At this point the 6 volt electrical system was upgraded to a (since 1966 available as an optional extra) 12 volt system, reflecting the progressively greater demands placed upon the electrical systems from the growing complexity of componentry which had already persuaded most of the Ford’s competitors to take this step many years earlier. Though it probably figured in Ford’s thinking that, except on cars exported to the USA, Volkswagen themselves continued to offer some models with only 6-volt electrical systems until 1972.
The upgraded cars for September 1967 also featured fuels tanks enlarged from 38 litres to 45 litres, which will presumably have marginally reduced luggage capacity, since the fuel tank was positioned on the right side of the boot/trunk, under the rear right-hand wing. The increase in fuel tank size applied to the saloons/sedans and the coupes but was not extended to the “Turnier” station wagon versions of the cars,
The engine cooling system was also modified for the September 1967 upgrade, and no longer incorporated an expansion tank. Autumn 1967 also saw the unveiling of the Ford 15M Rallye Sport generally referred to as the 15M RS. This model, especially in its coupe form, quickly acquired something approaching cult status among a determined body of enthusiasts. However, the 15M RS was itself upgraded in the Spring of 1968, which was when a floor-mounted gear change became standard equipment on this model.
Subsequent facelifts seem to have been restricted to rearranging the number of dials on the dashboard and reconfiguring the options list.
In a static market the P6’s achievement in matching its predecessor’s annual volumes would have been counted a success, but the German auto-market was growing at this time. After 1962 small passenger car makers in Germany had to confront not merely the Volkswagen, but also the Opel Kadett. Between 1966 and 1970 Ford produced 668,187 of their P6 model, which equated to a rate of approximately 167,000 cars per year. Between 1965 and 1973 Opel produced 2,691,300 Opel Kadett Bs which equated to a rate of approximately 336,500 cars per year. Both cars were comfortably outsold on the domestic market by the Volkswagen Beetle according to the official statistics published monthly by Auto, Motor und Sport, and at this stage the Beetle still appeared unstoppable in key export markets.
The Ford (Taunus) P6 failed to keep pace with the growth in the German auto-market which appears to have contributed to a major rethink. In 1970 Ford ceased to manufacture front-wheel drive cars, and would stick to the tried and tested and (it was said at the time) cheaper and simpler rear wheel drive configuration until the arrival in 1976 of the Ford Fiesta.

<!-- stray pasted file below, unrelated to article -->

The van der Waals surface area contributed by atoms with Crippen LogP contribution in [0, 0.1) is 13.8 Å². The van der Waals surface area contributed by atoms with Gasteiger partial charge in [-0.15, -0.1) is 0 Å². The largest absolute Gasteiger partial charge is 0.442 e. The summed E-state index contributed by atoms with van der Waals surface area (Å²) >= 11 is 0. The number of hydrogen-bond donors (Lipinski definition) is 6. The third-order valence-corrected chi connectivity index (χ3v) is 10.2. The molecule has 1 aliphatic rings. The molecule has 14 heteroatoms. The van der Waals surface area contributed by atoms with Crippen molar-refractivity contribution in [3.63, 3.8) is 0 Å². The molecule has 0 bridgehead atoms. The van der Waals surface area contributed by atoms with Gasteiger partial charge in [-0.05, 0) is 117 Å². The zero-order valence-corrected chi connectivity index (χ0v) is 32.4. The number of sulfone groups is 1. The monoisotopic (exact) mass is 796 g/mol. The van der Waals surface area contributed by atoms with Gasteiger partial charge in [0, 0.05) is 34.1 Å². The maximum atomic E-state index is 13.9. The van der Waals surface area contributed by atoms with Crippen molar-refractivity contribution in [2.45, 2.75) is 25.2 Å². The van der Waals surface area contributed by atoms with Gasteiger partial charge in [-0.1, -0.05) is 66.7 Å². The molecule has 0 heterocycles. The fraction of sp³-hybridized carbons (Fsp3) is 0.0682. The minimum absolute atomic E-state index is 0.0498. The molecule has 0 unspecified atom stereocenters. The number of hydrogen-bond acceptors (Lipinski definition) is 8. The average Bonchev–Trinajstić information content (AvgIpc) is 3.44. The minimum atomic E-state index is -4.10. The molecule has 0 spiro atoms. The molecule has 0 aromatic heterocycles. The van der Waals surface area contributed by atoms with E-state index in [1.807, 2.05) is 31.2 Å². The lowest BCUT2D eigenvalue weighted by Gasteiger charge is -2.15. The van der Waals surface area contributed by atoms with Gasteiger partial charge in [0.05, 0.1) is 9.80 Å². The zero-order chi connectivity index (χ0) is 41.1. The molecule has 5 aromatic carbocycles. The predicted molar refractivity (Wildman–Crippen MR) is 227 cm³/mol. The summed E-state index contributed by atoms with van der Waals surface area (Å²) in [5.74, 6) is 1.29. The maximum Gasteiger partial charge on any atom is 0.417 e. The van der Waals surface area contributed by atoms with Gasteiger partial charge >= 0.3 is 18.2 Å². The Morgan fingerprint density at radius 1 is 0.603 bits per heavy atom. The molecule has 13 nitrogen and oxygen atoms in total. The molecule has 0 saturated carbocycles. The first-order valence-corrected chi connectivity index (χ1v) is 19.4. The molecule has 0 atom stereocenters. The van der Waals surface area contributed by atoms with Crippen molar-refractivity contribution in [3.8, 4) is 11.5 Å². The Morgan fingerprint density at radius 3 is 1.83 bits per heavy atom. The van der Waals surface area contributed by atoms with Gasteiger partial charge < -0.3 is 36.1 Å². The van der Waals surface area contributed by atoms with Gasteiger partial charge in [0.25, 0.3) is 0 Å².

The 12M/15M was effectively replaced by two models, one of them smaller and one of them a little larger. The car having by now grown so much larger than principal domestic market competitors, no attempt was made, when replacing it, to persist with a Taunus in the small car class. Instead, Ford adapted the British Ford Escort design for production, from 1970, at a purpose built plant at Saarlouis. The Escort of this time succeeded instantly in Britain as a worthy successor to the smaller Ford Anglia. In Germany it was substantially smaller than any Ford offered in recent years, and it faced the market dominance of Opel and Volkswagen. The 1968 Escort offered cramped cabin space to challenge the Volkswagen owner’s experiences, but without the Volkswagen’s compensating virtues, and the Escort would have to wait until the launch of its next generation before it would begin to win a reasonable level of market acceptance in Germany.
At the upper end of the range the P6’s replacement fared better at once, as the Taunus name returned and the Ford (Taunus) P6 was replaced by the rearwheel drive Ford Taunus TC. This shared the basic footprint and simplified architecture (though not at this stage most of its engines) with the British Ford Cortina Mark III. The Taunus TC would sell strongly against Opel’s Ascona, and was also helped in shared European export markets by the Cortina’s supply problems resulting from lengthy strikes at Dagenham. The Taunus TC was produced at an annualised rate well ahead of the rates achieved by the Taunus P6.